A recent Gallop Survey of 200,000 workers in 150 countries reported that 85% were either “not engaged” with their work or were “actively disengaged.” So, as this data would indicate, the vast majority of the people are barely showing up for their work. How many want to be on that team?
Pick a competitive sport team that comes to mind for you as an example. I’ll choose a football team, where eleven players from one team are on the field at a time. I envision that my eleven players are about to kick the ball off to the opponent. If the survey results from above are a clear depiction of my team, 9.35 of 11 don’t care much.
The engaged kicker will dutifully kick the ball to the opponent. Just one other engaged team member will run down the field at 65% effort with the kicker to attempt to make a defensive stop. The other 9.35 disengaged players will just go through the motions, rarely making a play. My team falls far short of any measure of success in this example. If I am the coach, I should be fired. But this is okay at work?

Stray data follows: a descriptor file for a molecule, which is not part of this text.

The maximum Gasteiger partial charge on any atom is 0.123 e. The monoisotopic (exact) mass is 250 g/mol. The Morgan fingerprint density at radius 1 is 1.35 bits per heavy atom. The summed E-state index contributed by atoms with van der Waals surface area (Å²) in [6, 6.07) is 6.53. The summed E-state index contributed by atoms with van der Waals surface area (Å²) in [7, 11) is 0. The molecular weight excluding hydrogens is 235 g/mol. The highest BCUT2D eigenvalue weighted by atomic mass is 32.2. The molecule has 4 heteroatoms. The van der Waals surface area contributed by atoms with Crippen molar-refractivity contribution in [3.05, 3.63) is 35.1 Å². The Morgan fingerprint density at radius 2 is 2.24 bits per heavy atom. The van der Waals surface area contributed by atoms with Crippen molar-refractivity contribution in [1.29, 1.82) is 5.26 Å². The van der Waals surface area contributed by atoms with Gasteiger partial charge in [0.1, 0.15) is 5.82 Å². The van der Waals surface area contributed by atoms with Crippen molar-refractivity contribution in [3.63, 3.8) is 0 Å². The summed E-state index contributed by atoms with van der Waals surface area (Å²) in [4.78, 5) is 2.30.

We should never be a part of a team or an organization where day after day, a vast majority of the team simply occupy the space and the resources necessary to provide a defined value. Our limited choice is to positively influence an increased level of engagement with others or to change teams. Life is much too short to simply occupy space.
“Employees who are actively disengaged have the opposite effect on their organization’s prosperity and growth. They are more likely to steal from their company, negatively influence their co-workers, miss work days and drive customers away. Gallup estimates that actively disengaged employees cost the U.S. $483 billion to $605 billion each year in lost productivity.”